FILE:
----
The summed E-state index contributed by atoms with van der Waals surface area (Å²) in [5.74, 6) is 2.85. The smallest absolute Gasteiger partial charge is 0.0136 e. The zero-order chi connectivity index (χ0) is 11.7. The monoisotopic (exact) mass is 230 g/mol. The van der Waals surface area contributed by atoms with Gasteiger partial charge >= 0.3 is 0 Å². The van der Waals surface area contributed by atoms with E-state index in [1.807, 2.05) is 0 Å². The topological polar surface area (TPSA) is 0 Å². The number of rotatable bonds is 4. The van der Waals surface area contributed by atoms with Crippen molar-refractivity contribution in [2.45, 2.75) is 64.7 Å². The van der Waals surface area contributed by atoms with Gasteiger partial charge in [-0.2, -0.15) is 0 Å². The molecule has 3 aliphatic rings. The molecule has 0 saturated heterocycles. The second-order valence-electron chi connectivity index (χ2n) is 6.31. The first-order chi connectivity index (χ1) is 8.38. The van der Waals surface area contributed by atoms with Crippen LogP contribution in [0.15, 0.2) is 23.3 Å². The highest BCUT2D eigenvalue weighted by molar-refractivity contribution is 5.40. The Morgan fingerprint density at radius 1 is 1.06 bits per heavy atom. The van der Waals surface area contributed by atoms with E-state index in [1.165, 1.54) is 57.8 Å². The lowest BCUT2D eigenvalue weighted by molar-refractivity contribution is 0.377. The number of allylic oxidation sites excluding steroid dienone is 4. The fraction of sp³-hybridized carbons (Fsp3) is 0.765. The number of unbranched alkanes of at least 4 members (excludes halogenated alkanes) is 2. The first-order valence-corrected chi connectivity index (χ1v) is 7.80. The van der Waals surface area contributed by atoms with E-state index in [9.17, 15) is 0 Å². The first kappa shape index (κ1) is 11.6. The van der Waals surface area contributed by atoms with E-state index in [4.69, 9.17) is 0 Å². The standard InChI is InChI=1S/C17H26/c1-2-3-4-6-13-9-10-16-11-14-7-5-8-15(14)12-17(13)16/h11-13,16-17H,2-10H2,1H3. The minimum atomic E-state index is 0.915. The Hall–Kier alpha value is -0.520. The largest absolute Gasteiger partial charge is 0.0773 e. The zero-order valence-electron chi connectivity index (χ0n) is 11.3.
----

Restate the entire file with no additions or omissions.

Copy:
The summed E-state index contributed by atoms with van der Waals surface area (Å²) in [5.74, 6) is 2.85. The smallest absolute Gasteiger partial charge is 0.0136 e. The zero-order chi connectivity index (χ0) is 11.7. The monoisotopic (exact) mass is 230 g/mol. The van der Waals surface area contributed by atoms with Gasteiger partial charge >= 0.3 is 0 Å². The van der Waals surface area contributed by atoms with E-state index in [1.807, 2.05) is 0 Å². The topological polar surface area (TPSA) is 0 Å². The number of rotatable bonds is 4. The van der Waals surface area contributed by atoms with Crippen molar-refractivity contribution in [2.45, 2.75) is 64.7 Å². The van der Waals surface area contributed by atoms with Gasteiger partial charge in [-0.2, -0.15) is 0 Å². The molecule has 3 aliphatic rings. The molecule has 0 saturated heterocycles. The second-order valence-electron chi connectivity index (χ2n) is 6.31. The first-order chi connectivity index (χ1) is 8.38. The van der Waals surface area contributed by atoms with Crippen LogP contribution in [0.15, 0.2) is 23.3 Å². The highest BCUT2D eigenvalue weighted by molar-refractivity contribution is 5.40. The Morgan fingerprint density at radius 1 is 1.06 bits per heavy atom. The van der Waals surface area contributed by atoms with E-state index in [1.165, 1.54) is 57.8 Å². The lowest BCUT2D eigenvalue weighted by molar-refractivity contribution is 0.377. The number of allylic oxidation sites excluding steroid dienone is 4. The fraction of sp³-hybridized carbons (Fsp3) is 0.765. The number of unbranched alkanes of at least 4 members (excludes halogenated alkanes) is 2. The first-order valence-corrected chi connectivity index (χ1v) is 7.80. The van der Waals surface area contributed by atoms with E-state index in [9.17, 15) is 0 Å². The first kappa shape index (κ1) is 11.6. The van der Waals surface area contributed by atoms with E-state index in [4.69, 9.17) is 0 Å². The standard InChI is InChI=1S/C17H26/c1-2-3-4-6-13-9-10-16-11-14-7-5-8-15(14)12-17(13)16/h11-13,16-17H,2-10H2,1H3. The minimum atomic E-state index is 0.915. The Hall–Kier alpha value is -0.520. The largest absolute Gasteiger partial charge is 0.0773 e. The zero-order valence-electron chi connectivity index (χ0n) is 11.3.